By Scott Billeck – @scottbilleck
The Winnipeg Jets have a problem on their hands. One of their best players on the ice is arguably one of their worst off it and what to do about Evander is going to lead to some tough decisions going forward.
The man in question is, of course, Evander Kane, a 22-year-old former 30-goal scorer in the National Hockey League – and make no mistake, scoring 30 in the NHL these days is not a small feat, especially for someone as young as Kane.
His on-ice capabilities offer little to argue against and the advanced stats would suggest that Kane is one of the top five-on-five players in the league. Sure, he has been in a bit of a funk lately, scoring just three times since the appointment of Paul Maurice as head coach, but his potential is through the roof, even after a down year.
Kane, a former Vancouver Giant, has never been one to shy away from the spotlight. The problem for Kane, and the Winnipeg Jets for that matter, is that often that spotlight has come on the heels of a less than desirable incident.
Jet fans will be familiar with some of Kane’s indiscretions. There was the “money phone” incident, there was the “late return following the lockout” incident, then there was “healthy scratch” incident, there was the “walked out on unpaid restaurant bills” incident and now the “civil suit and most recent healthy scratch” incidents.
There are others as well, including the “we don’t know how he got concussed” incident and the “unpaid traffic tickets” incident, but for the ones that stand out, those are the ones that are more significant. A lot of them were alleged and, to this day, still are. However, they are important factors to note, especially in the ones that hold criminal implications.
This is a horse that has been beaten to a pulp before. Kane gets a lot of attention in the media, and sometimes for good reason. He is young, cocky and rich and good at what he does. His missteps in a Canadian NHL market are always going to be magnified, something he’ll admit.
The bigger issue here is what to do with him? Fans seem to be split on that notion. There is a group that would like to see him traded. There is little doubt that if a deal is handled properly, the return for Kane could be exceptional. Still, the Jets are under no pressure to trade Kane, who is locked in for the foreseeable future at a price tag that will not be that big in the grand scheme of things providing the cap increases. The Jets can sit on Kane and wait for the right deal.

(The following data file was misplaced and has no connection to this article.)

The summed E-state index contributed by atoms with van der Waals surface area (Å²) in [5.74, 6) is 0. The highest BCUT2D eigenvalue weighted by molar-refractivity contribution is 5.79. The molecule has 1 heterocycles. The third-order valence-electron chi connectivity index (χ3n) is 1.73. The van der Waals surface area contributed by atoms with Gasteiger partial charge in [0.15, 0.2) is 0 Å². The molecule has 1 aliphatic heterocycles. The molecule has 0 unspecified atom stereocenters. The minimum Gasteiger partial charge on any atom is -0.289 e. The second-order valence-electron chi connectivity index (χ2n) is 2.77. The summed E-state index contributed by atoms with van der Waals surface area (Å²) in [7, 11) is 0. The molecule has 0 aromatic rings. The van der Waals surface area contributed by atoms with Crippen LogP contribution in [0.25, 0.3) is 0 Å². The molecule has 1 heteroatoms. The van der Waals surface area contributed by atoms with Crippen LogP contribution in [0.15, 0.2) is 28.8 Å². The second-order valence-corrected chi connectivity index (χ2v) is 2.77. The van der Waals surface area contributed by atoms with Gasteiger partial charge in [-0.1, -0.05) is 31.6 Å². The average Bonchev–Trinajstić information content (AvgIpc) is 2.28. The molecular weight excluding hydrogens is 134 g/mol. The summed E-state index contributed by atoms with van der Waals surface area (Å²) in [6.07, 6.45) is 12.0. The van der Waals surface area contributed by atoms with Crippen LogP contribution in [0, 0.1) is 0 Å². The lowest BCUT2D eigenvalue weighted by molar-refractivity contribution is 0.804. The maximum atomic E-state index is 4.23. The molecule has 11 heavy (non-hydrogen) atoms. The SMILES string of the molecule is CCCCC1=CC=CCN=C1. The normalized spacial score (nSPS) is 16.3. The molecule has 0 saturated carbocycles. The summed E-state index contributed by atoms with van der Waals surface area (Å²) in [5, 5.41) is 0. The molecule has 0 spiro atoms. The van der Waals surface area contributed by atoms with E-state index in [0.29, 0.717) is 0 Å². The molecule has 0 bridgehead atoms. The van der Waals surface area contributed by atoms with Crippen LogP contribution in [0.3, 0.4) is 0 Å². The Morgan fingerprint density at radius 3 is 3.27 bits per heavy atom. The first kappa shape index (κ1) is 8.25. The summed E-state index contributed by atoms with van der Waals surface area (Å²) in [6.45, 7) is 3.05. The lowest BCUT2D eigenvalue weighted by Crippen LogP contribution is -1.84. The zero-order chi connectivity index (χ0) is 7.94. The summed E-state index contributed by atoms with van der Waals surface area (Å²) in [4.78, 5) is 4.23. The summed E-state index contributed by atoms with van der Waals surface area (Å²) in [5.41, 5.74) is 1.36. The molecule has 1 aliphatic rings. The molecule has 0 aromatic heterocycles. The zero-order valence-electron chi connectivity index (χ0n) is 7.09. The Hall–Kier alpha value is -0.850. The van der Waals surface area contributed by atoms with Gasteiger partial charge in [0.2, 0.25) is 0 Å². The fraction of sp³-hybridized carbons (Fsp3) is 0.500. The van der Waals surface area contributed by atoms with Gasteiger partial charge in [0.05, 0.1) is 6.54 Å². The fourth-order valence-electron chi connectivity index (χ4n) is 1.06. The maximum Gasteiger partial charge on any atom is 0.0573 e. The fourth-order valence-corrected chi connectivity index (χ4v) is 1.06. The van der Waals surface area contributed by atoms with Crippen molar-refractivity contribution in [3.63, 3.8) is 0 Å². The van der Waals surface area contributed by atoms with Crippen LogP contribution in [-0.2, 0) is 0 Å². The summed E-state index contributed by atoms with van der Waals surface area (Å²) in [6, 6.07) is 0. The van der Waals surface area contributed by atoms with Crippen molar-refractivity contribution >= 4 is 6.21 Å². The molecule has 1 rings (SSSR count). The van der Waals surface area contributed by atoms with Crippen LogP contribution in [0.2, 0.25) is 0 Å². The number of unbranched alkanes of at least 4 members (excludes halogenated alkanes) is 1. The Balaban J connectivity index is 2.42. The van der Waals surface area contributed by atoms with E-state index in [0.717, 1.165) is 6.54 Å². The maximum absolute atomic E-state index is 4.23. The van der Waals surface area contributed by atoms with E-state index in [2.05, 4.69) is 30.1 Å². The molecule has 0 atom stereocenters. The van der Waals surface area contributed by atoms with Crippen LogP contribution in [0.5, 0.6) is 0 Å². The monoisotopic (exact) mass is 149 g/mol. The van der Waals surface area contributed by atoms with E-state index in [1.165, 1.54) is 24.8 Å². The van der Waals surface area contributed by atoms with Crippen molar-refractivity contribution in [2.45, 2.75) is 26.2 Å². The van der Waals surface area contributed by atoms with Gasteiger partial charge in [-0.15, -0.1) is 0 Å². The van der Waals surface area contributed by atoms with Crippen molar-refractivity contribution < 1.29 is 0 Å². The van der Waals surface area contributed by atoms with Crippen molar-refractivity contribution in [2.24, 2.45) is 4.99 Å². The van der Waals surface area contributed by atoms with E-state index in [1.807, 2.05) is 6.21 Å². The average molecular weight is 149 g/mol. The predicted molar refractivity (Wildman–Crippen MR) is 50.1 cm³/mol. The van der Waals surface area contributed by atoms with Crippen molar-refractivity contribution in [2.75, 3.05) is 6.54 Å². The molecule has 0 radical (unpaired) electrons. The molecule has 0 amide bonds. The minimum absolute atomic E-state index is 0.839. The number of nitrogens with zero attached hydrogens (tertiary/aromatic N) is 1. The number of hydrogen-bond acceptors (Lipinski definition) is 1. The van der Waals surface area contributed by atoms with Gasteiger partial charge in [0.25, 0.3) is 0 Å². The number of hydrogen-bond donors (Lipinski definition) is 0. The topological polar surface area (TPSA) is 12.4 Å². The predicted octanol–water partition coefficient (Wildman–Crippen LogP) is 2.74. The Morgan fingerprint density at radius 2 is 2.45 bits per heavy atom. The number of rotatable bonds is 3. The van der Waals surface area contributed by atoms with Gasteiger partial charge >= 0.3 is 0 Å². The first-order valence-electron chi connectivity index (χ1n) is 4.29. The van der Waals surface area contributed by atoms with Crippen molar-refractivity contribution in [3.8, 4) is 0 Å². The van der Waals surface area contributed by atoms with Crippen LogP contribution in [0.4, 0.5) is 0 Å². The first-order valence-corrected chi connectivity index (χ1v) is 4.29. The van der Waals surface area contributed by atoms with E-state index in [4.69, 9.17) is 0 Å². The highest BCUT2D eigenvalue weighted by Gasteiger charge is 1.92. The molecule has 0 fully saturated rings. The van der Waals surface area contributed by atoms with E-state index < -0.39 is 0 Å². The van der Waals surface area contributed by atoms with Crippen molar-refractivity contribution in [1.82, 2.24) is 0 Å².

The flip side of the coin, of course, is keeping him in Winnipeg. Regardless of his off-ice concerns, what he brings to the lineup on a nightly basis has not been undermined by the bumps in his personal life. Again, if you are into advanced statistics, Kane’s contribution on the ice is bang on for his price point and position.
There is no doubting Kane’s potential. The former fourth overall pick (2009) demonstrated how good he can be in the Jets first season when he recorded 30 goals and 57 points. Those are his best numbers over a full season. The Jets have to be happy with where Kane is today, even in a down year.
What they can’t be pleased with are the distractions off the ice. Kane has claimed in the past he wants to be a leader on this team. Problem is, guilty or not of some of his transgressions, he hasn’t done much to take a leadership role by the horns.
The Jets would undoubtedly like to see Kane without the allegations attached to him, big or small. Hopefully Kane feels the same way. Is it Kane’s fault he is caught up in some of this? Sure. Does it come with the territory? Probably.
Fact of the matter is this: Kane needs to pay extra special attention to his off-ice life. Unfounded complaints against him will prove to be just that, unfounded. However, any ounce of truth will hurt in the same way.
Kane is a good player. Some would say great. To be an elite player he needs to become more professional. He needs to play hard on the ice and play nice off it. There is a reason why a young man of a similar age, Steven Stamkos, is a team captain, while Kane’s jersey still only has the four letters of his last name on it.
Maturity as a hockey player must come quickly in order to succeed in the NHL. Kane has had enough time in the NHL to be a kid. It is now time for him to break out of that shell and become the man and the player the Jets brass always thought he could be — both on and off the ice.
It’s not unthinkable that the Jets will field offers for Kane in the offseason. He’s not untouchable. The question is one of pros and cons. If the cons in any deal outweigh the pros then perhaps the Jets will hold on to their prized possession. If not, maybe it’s time to shake things up.
Like Kane said this past week, “time will tell.”